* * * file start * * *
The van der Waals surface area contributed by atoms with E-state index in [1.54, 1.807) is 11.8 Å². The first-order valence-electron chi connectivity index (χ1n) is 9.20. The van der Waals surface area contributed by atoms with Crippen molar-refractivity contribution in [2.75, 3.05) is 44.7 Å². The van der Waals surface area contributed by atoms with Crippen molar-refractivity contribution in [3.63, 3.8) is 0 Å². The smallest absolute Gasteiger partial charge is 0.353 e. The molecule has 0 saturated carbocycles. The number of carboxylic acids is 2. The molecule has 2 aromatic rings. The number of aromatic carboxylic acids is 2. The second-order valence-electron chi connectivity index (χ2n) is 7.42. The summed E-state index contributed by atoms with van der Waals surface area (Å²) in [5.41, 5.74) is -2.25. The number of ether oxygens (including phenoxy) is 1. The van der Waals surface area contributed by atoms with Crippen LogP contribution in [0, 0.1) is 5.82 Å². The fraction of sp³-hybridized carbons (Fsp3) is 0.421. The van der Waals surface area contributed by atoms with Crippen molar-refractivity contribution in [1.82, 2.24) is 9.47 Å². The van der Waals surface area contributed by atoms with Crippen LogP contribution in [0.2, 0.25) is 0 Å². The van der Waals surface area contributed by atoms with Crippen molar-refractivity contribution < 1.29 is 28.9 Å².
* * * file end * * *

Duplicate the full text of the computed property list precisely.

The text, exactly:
The van der Waals surface area contributed by atoms with E-state index in [1.54, 1.807) is 11.8 Å². The first-order valence-electron chi connectivity index (χ1n) is 9.20. The van der Waals surface area contributed by atoms with Crippen molar-refractivity contribution in [2.75, 3.05) is 44.7 Å². The van der Waals surface area contributed by atoms with Crippen molar-refractivity contribution in [3.63, 3.8) is 0 Å². The smallest absolute Gasteiger partial charge is 0.353 e. The molecule has 0 saturated carbocycles. The number of carboxylic acids is 2. The molecule has 2 aromatic rings. The number of aromatic carboxylic acids is 2. The second-order valence-electron chi connectivity index (χ2n) is 7.42. The summed E-state index contributed by atoms with van der Waals surface area (Å²) in [5.41, 5.74) is -2.25. The number of ether oxygens (including phenoxy) is 1. The van der Waals surface area contributed by atoms with Crippen LogP contribution in [0, 0.1) is 5.82 Å². The fraction of sp³-hybridized carbons (Fsp3) is 0.421. The van der Waals surface area contributed by atoms with Crippen molar-refractivity contribution in [1.82, 2.24) is 9.47 Å². The van der Waals surface area contributed by atoms with Crippen LogP contribution in [0.2, 0.25) is 0 Å². The van der Waals surface area contributed by atoms with Crippen molar-refractivity contribution < 1.29 is 28.9 Å².